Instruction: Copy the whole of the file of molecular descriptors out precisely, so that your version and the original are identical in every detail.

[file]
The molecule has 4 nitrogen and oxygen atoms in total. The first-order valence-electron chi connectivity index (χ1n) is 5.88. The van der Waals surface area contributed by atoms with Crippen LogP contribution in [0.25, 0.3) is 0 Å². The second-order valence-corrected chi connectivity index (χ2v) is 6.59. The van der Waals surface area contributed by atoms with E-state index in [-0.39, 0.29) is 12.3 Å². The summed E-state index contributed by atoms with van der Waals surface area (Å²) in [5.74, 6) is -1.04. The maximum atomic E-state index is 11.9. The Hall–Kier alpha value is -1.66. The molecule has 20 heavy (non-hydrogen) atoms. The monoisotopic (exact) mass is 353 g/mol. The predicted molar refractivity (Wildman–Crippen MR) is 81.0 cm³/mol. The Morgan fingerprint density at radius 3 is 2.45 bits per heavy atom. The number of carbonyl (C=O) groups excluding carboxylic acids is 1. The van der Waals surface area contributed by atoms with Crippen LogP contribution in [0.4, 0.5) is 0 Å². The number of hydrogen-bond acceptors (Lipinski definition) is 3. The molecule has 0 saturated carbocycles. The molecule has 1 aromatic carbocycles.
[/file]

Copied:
The molecule has 4 nitrogen and oxygen atoms in total. The first-order valence-electron chi connectivity index (χ1n) is 5.88. The van der Waals surface area contributed by atoms with Crippen LogP contribution in [0.25, 0.3) is 0 Å². The second-order valence-corrected chi connectivity index (χ2v) is 6.59. The van der Waals surface area contributed by atoms with E-state index in [-0.39, 0.29) is 12.3 Å². The summed E-state index contributed by atoms with van der Waals surface area (Å²) in [5.74, 6) is -1.04. The maximum atomic E-state index is 11.9. The Hall–Kier alpha value is -1.66. The molecule has 20 heavy (non-hydrogen) atoms. The monoisotopic (exact) mass is 353 g/mol. The predicted molar refractivity (Wildman–Crippen MR) is 81.0 cm³/mol. The Morgan fingerprint density at radius 3 is 2.45 bits per heavy atom. The number of carbonyl (C=O) groups excluding carboxylic acids is 1. The van der Waals surface area contributed by atoms with Crippen LogP contribution in [0.4, 0.5) is 0 Å². The number of hydrogen-bond acceptors (Lipinski definition) is 3. The molecule has 0 saturated carbocycles. The molecule has 1 aromatic carbocycles.